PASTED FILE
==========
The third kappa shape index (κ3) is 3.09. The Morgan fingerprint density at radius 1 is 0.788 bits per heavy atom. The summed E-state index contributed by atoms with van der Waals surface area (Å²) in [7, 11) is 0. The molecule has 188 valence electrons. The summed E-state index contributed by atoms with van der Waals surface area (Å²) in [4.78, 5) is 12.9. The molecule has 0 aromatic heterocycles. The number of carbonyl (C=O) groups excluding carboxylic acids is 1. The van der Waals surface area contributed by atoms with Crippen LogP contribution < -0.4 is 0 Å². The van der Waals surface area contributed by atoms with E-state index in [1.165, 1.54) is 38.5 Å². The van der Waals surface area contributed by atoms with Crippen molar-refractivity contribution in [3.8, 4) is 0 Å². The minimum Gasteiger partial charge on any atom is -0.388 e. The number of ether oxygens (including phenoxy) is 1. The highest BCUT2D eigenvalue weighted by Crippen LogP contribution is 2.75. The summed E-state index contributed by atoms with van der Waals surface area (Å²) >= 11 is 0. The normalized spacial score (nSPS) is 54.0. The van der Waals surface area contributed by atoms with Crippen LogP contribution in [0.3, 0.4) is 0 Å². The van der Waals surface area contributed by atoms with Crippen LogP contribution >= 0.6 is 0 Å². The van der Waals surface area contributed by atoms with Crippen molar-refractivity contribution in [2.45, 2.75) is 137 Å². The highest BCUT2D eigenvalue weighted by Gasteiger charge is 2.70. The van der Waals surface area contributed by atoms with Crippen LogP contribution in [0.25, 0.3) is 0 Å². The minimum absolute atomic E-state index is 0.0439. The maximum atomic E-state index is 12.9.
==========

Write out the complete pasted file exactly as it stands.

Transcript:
The third kappa shape index (κ3) is 3.09. The Morgan fingerprint density at radius 1 is 0.788 bits per heavy atom. The summed E-state index contributed by atoms with van der Waals surface area (Å²) in [7, 11) is 0. The molecule has 188 valence electrons. The summed E-state index contributed by atoms with van der Waals surface area (Å²) in [4.78, 5) is 12.9. The molecule has 0 aromatic heterocycles. The number of carbonyl (C=O) groups excluding carboxylic acids is 1. The van der Waals surface area contributed by atoms with Crippen LogP contribution < -0.4 is 0 Å². The van der Waals surface area contributed by atoms with E-state index in [1.165, 1.54) is 38.5 Å². The van der Waals surface area contributed by atoms with Crippen molar-refractivity contribution in [3.8, 4) is 0 Å². The minimum Gasteiger partial charge on any atom is -0.388 e. The number of ether oxygens (including phenoxy) is 1. The highest BCUT2D eigenvalue weighted by Crippen LogP contribution is 2.75. The summed E-state index contributed by atoms with van der Waals surface area (Å²) >= 11 is 0. The normalized spacial score (nSPS) is 54.0. The van der Waals surface area contributed by atoms with Crippen LogP contribution in [0.3, 0.4) is 0 Å². The van der Waals surface area contributed by atoms with Crippen LogP contribution >= 0.6 is 0 Å². The van der Waals surface area contributed by atoms with Crippen molar-refractivity contribution in [2.45, 2.75) is 137 Å². The highest BCUT2D eigenvalue weighted by Gasteiger charge is 2.70. The van der Waals surface area contributed by atoms with Crippen LogP contribution in [0.25, 0.3) is 0 Å². The minimum absolute atomic E-state index is 0.0439. The maximum atomic E-state index is 12.9.